You have to marvel at the unique lunacy of a language in which your house can burn up as it burns down, in which you fill in a form by filling it out and in which an alarm goes off by going on.
English was invented by people, not computers, and it reflects the creativity of the human race, which, of course, is not a race at all. That is why, when the stars are out, they are visible, but when the lights are out, they are invisible. And why, when I wind up my watch, I start it, but when I wind up this essay, I end it.
The ten people in the above photograph were members of two academic departments at CNC in the mid-to-latter part of the first decade. How many of them can you identify by both NAME and DEPARTMENT at CNC? Even if you cannot identify all of them, consider entering this Photo ID Contest, which is only for CNC students of the First Decade (the First Decaders). CNC/CNU faculty, staff, and administrators, and other readers of this website may not enter this contest.
HOW TO ENTER
Email me at email@example.com with your list (by the 2 rows) of those professors whom you can identify. Give for each person the NAME, DEPARTMENT, and LOCATION in the photograph--for example: "Row 1, left-right: 1. Mr. W (A dept), 2. Ms. X (B dept.), 3. ? , 4. Ms. Z (A dept.) & 5. ? (B dept )."Also give your name, phone number and mailing address. DEADLINE for entering the contest is December 9 at 5:00 p.m.
HOW TO WIN
The contestant who correctly identifies the MOST professors and their departments will win the contest and a PRIZE, which will be mailed to the winner's home. The name and (if possible) a photo of the winner will be posted on this website on December 13. If there is a tie, both contestants will receive a prize and also be named and (if possible) pictured on this website. If three or more contestants are tied, the PRIZE will go to the 2 contestants whose emails were dated the earliest; therefore, enter soon.
Please observe the Honor System: If you know the location of this photo, and therefore can easily locate the faculty names and departments, do not enter this contest, and do not enable another contestant to cheat.
Thank you! And Good Luck!
P.S.: We might have more contests (also with prizes) if the response to this one reflects enough interest among our readers.
"In the Corps, he had had the extremely dangerous assignment of living moment by moment in the face of “this fell Sergeant, Death,” by walking in front of everybody into minefields to find mines, to use his steady hands to defuse these mines, and finally to walk on. This was to be done over and over again, day by day, month by month."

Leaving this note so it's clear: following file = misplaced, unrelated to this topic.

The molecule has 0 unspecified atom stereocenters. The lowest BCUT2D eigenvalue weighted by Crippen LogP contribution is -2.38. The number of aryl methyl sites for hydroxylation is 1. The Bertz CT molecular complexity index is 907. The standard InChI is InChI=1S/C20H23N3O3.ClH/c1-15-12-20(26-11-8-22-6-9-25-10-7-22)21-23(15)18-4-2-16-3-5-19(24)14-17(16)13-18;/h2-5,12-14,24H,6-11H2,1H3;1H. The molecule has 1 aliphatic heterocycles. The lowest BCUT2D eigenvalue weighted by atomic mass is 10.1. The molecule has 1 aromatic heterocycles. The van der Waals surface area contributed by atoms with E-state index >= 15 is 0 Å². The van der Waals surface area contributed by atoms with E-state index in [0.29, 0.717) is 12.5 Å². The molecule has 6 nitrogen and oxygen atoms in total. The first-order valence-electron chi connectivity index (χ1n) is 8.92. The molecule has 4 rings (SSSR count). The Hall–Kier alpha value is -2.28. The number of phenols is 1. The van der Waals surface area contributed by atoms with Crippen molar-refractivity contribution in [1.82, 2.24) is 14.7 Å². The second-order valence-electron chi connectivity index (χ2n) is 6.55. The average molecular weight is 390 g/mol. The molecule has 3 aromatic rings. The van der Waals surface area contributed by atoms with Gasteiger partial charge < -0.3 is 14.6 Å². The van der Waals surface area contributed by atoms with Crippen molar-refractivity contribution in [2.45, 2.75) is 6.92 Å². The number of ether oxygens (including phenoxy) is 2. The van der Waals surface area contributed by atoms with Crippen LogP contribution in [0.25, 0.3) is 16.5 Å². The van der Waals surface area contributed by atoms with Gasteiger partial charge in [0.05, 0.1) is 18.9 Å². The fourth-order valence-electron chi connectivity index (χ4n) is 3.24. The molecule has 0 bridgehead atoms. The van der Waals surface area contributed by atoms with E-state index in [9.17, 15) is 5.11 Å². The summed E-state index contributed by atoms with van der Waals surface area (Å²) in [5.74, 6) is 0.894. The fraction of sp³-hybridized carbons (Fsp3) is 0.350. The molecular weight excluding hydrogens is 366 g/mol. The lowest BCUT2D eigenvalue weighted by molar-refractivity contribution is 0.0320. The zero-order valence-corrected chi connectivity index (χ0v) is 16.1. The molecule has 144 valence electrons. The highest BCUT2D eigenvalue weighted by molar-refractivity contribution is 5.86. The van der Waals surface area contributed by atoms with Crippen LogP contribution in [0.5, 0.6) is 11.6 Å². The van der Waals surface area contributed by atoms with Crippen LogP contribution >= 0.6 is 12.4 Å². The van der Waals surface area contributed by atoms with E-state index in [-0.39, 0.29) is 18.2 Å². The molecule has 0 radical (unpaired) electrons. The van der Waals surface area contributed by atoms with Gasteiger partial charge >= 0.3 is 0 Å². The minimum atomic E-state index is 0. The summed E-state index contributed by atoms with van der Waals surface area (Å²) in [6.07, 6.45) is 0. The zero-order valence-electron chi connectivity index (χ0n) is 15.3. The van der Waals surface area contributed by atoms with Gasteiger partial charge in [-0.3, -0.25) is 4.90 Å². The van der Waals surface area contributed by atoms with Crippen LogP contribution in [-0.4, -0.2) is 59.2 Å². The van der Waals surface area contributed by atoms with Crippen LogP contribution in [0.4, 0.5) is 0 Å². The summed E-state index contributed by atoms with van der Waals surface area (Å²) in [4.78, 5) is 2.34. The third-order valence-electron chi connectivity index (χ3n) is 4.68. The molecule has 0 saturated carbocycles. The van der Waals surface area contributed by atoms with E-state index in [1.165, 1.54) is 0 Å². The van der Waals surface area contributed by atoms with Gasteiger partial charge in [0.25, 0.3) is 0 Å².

It was not until I read these words by Barry Wood, in 2007, that I knew about Jim Windsor’s heroic service in the Korean War. I was editing Barry’s essay “James C. Windsor: President, 1970 – 1979” for the book Memories of Christopher Newport College: The First Decade, which Barry, Rita Hubbard, and I were preparing for publication in 2008. I had known both Jim and Barry since I joined the CNC English faculty in the fall of 1963, but I had never heard Jim talk about his military service. Recalling a photo of him in Marine uniform, I found two photos in the 1966 Trident's dedication to "James Clayton Windsor--Teacher, Administrator, Counselor and Friend" (pp. 12 & 13)--the one right showing the Jim I knew, and the one left below showing Jim the young Marine.
Jim Windsor talking with student Norman Blankenship. 1966 Trident, p. 13.
About a dozen years ago, one of Jim’s grandsons, Jay Windsor, constructed a website to share some of his grandfather’s ideas “with a larger audience.” The various items there included essays, speeches, lectures and so forth on such topics as education, psychology, and religion. Following the “Welcome” page was a short “Biography,” followed by an “Oral History,” in dialogue form. In the "Oral History" excerpts quoted below, Jim talked to his grandson Jay about his experiences as a Marine. The brief topic headings are mine.
JOINING THE MARINES
Jim Windsor as a young Marine. 1966 Trident, p. 12.
“When I graduated from high school three friends and I decided to join the marines. I believe we were patriotic, and also wanted to see the world and save money for college. It was in June, 1950, about five years after the end of World War II, so it was a time of peace and we did not anticipate that we would be involved in a war. However, just three weeks after we enlisted North Korea attacked South Korea and the Korean War began. The war lasted three years, from June 25, 1950 to July 27, 1953. I was in Korea for almost one year, beginning in September, 1951, so my involvement was a matter of timing. I was on active duty when the war began.”
BASIC TRAINING AT PARRIS ISLAND
“I went to Parris Island, South Carolina and was there for three months. The training was very challenging and some did not make it through. The physical training was very intense with much running and hiking with heavy backpacks. We learned to shoot several types of weapons, and battle tactics. The emphasis was always on self-discipline, obedience to orders, working as a team, honesty, integrity, faithfulness. The Marine Corps motto is Semper Fidelis - ‘Always Faithful.’ I was at Parris Island in the summer months so it was very hot, frequently 90 - 100 degrees. The island was covered with sand fleas which were called ‘no see ums’ because they were so small, but they had a hurtful bite which left a red bump which itched. When standing at attention you were not allowed to swat the bugs, so you had to endure the bites without moving. This actually turned out to be good preparation for the swarms of large black mosquitoes which populated Korea. By the end of the training we were confident and proud to be Marines.”